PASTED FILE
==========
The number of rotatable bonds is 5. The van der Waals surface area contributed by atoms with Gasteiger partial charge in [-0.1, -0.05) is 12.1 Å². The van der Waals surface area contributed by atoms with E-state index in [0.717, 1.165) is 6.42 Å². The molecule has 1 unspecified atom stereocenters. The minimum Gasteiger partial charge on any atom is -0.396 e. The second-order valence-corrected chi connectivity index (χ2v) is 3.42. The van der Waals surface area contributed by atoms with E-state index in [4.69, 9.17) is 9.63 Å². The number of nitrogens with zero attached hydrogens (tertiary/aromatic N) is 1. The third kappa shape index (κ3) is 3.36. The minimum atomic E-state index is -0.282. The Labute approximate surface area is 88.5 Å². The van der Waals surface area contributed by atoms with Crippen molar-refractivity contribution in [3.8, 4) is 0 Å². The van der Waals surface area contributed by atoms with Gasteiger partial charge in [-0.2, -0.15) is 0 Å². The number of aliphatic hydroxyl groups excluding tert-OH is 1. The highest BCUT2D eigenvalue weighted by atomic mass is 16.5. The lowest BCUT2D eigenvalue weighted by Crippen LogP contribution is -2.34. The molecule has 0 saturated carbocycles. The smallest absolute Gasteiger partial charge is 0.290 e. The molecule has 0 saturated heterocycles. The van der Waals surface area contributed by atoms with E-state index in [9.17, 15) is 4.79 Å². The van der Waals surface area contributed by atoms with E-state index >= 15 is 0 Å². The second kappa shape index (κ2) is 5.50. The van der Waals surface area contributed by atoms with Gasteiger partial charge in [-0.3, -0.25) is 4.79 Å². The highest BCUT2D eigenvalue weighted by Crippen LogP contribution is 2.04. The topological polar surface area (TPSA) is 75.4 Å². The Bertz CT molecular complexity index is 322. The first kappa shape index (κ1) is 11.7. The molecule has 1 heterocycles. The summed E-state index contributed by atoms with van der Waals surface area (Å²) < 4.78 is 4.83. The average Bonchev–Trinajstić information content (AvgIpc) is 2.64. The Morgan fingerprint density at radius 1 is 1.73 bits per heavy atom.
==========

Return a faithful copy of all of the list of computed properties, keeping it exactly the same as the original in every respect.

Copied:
The number of rotatable bonds is 5. The van der Waals surface area contributed by atoms with Gasteiger partial charge in [-0.1, -0.05) is 12.1 Å². The van der Waals surface area contributed by atoms with E-state index in [0.717, 1.165) is 6.42 Å². The molecule has 1 unspecified atom stereocenters. The minimum Gasteiger partial charge on any atom is -0.396 e. The second-order valence-corrected chi connectivity index (χ2v) is 3.42. The van der Waals surface area contributed by atoms with E-state index in [4.69, 9.17) is 9.63 Å². The number of nitrogens with zero attached hydrogens (tertiary/aromatic N) is 1. The third kappa shape index (κ3) is 3.36. The minimum atomic E-state index is -0.282. The Labute approximate surface area is 88.5 Å². The van der Waals surface area contributed by atoms with Crippen molar-refractivity contribution in [3.8, 4) is 0 Å². The van der Waals surface area contributed by atoms with Gasteiger partial charge in [-0.2, -0.15) is 0 Å². The number of aliphatic hydroxyl groups excluding tert-OH is 1. The highest BCUT2D eigenvalue weighted by atomic mass is 16.5. The lowest BCUT2D eigenvalue weighted by Crippen LogP contribution is -2.34. The molecule has 0 saturated carbocycles. The smallest absolute Gasteiger partial charge is 0.290 e. The molecule has 0 saturated heterocycles. The van der Waals surface area contributed by atoms with E-state index in [9.17, 15) is 4.79 Å². The van der Waals surface area contributed by atoms with E-state index >= 15 is 0 Å². The second kappa shape index (κ2) is 5.50. The van der Waals surface area contributed by atoms with Gasteiger partial charge in [-0.3, -0.25) is 4.79 Å². The highest BCUT2D eigenvalue weighted by Crippen LogP contribution is 2.04. The topological polar surface area (TPSA) is 75.4 Å². The Bertz CT molecular complexity index is 322. The first kappa shape index (κ1) is 11.7. The molecule has 1 heterocycles. The summed E-state index contributed by atoms with van der Waals surface area (Å²) < 4.78 is 4.83. The average Bonchev–Trinajstić information content (AvgIpc) is 2.64. The Morgan fingerprint density at radius 1 is 1.73 bits per heavy atom.